Date of Award

Summer 7-16-2021

Degree Type


Degree Name

Master of Science (MS)


Food Studies


Minkoff-Zern, Laura-Anne


Assetization, Beginning farmers, Critical agrarian studies, Financialization of farmland, First-generation farmers, Inherited Wealth

Subject Categories

Agricultural Economics | Agriculture | Life Sciences


A massive transition of land ownership is currently underway in the U.S. as an increasing proportion of farmers near retirement age with no successor in place. The question of who will replace them has come to the fore as policy makers and food justice activists alike contemplate a shift to a more equitable and ecologically sustainable food system. Embracing a "beginning farmer theory of change," some scholars have called for an increase in the number of first-generation farmers to account for the labor- and knowledge-intensive methods required for agroecological production. Others have brought attention to the historical and ongoing racial, ethnic, and colonial violence that precludes beginning farmers of color from accessing land and capital. But questions of beginning farmers are also inherently questions of political economy and to-date, no research has attempted to understand the extent to which class and inherited wealth might impact land access among beginning farmers. As a result, most available literature on beginning farmers misses the significance of class as a driver of agrarian change. Through the use of semi-structured interviews with 20 first-generation farmers in the Hudson Valley region, the following research considers how access to financial and symbolic capital underwrite the successful launch of new sustainable farm enterprises and privilege some beginning farmers to engage in self-exploitation. Furthermore, this research implicates impact investment firms in search of reservoirs for overaccumulated capital, raising questions about farmland assetization in buoying the beginning farmers movement. Anchored within conversations around the agrarian question, these findings illuminate new areas of inquiry for understanding how capital is seizing hold of agriculture.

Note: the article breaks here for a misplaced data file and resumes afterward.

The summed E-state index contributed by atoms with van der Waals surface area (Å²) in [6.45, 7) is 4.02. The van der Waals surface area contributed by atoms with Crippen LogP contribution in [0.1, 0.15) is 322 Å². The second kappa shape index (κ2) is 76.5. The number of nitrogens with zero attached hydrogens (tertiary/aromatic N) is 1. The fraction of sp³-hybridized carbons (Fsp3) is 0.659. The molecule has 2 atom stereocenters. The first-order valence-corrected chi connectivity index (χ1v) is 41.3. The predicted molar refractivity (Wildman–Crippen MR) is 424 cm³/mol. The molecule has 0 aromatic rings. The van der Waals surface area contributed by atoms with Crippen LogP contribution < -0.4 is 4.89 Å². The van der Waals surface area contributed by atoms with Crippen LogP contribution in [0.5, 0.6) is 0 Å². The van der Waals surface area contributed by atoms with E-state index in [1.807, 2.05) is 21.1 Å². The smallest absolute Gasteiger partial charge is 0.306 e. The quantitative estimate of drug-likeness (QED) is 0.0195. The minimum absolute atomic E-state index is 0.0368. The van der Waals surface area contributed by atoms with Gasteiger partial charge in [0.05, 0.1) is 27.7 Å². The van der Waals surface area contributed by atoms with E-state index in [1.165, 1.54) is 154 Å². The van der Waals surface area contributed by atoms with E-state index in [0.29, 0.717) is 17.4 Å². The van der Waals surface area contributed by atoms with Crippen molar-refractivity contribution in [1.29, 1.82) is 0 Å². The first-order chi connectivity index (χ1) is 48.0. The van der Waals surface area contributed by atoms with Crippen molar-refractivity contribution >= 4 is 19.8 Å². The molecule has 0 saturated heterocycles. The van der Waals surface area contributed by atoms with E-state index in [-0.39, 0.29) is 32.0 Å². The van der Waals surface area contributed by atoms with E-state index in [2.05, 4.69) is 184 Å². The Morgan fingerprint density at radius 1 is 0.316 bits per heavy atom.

Open Access



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